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Environ Int. 2014 Dec;73:1-9. doi: 10.1016/j.envint.2014.07.004. Epub 2014 Jul 26.

The role of environmental factors in the spatial distribution of Japanese encephalitis in mainland China.

Author information

1
Institute of Disease Control and Prevention, Academy of Military Medical Science, Beijing, People's Republic of China.
2
School of Public Health and Social Work, Queensland University of Technology, Brisbane, Australia.
3
University of Queensland, Infectious Disease Epidemiology Unit, School of Population Health, Australia.
4
Discipline of Public Health, University of Adelaide, Adelaide, Australia.
5
Chinese Center for Disease Control and Prevention, Beijing, People's Republic of China.
6
School of Public Health, Li Ka Shing Faculty of Medicine, The University of Hong Kong, Hong Kong, China.
7
State Key Laboratory for Infectious Disease Prevention and Control, National Institute for Communicable Disease Control and Prevention, Chinese Center for Disease Control and Prevention, 155 Changbai Road, Changping District, Beijing 102206, People's Republic of China.
8
W. Harry Feinstone Department of Molecular Microbiology and Immunology, Bloomberg School of Public Health, Johns Hopkins University, Baltimore, MD, USA.
9
Research School of Population Health, The Australian National University, Canberra, ACT, Australia.
10
Institute of Disease Control and Prevention, Academy of Military Medical Science, Beijing, People's Republic of China. Electronic address: zwy0419@126.com.
11
Institute of Disease Control and Prevention, Academy of Military Medical Science, Beijing, People's Republic of China. Electronic address: licy_60@163.com.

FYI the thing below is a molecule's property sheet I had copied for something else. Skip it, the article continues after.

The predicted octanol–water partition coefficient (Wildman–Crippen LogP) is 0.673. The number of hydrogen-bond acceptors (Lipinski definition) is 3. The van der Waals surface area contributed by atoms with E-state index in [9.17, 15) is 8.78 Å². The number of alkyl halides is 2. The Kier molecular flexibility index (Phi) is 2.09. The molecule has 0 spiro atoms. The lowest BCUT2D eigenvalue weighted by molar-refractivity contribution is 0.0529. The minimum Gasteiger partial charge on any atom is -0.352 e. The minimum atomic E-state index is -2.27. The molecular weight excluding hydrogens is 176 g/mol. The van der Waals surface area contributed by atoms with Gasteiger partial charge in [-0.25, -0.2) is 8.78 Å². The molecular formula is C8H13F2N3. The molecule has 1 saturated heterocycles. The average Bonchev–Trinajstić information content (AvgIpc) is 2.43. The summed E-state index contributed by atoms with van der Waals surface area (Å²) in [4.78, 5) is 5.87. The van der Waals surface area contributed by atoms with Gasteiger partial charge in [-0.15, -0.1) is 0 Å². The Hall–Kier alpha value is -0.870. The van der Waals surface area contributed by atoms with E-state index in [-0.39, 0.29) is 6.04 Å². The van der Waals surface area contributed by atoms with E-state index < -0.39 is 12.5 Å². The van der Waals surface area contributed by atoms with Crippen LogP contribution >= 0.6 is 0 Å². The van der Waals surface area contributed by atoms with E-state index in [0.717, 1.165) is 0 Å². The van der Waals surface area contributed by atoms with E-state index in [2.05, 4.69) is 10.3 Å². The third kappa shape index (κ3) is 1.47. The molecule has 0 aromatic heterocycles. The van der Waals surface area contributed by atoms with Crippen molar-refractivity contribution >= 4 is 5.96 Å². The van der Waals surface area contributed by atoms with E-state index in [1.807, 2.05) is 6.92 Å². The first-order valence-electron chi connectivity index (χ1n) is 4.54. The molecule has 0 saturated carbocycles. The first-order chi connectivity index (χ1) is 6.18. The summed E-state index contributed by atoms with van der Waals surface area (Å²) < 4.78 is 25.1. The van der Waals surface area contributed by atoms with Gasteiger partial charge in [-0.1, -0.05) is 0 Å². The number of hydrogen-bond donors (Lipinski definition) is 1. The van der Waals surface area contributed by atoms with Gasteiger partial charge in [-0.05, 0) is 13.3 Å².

Abstract

Japanese encephalitis (JE) is the most common cause of viral encephalitis and an important public health concern in the Asia-Pacific region, particularly in China where 50% of global cases are notified. To explore the association between environmental factors and human JE cases and identify the high risk areas for JE transmission in China, we used annual notified data on JE cases at the center of administrative township and environmental variables with a pixel resolution of 1 km×1 km from 2005 to 2011 to construct models using ecological niche modeling (ENM) approaches based on maximum entropy. These models were then validated by overlaying reported human JE case localities from 2006 to 2012 onto each prediction map. ENMs had good discriminatory ability with the area under the curve (AUC) of the receiver operating curve (ROC) of 0.82-0.91, and low extrinsic omission rate of 5.44-7.42%. Resulting maps showed JE being presented extensively throughout southwestern and central China, with local spatial variations in probability influenced by minimum temperatures, human population density, mean temperatures, and elevation, with contribution of 17.94%-38.37%, 15.47%-21.82%, 3.86%-21.22%, and 12.05%-16.02%, respectively. Approximately 60% of JE cases occurred in predicted high risk areas, which covered less than 6% of areas in mainland China. Our findings will help inform optimal geographical allocation of the limited resources available for JE prevention and control in China, find hidden high-risk areas, and increase the effectiveness of public health interventions against JE transmission.

KEYWORDS:

China; Ecological niche model; Japanese encephalitis; MaxEnt

PMID:
25072160
DOI:
10.1016/j.envint.2014.07.004
[Indexed for MEDLINE]
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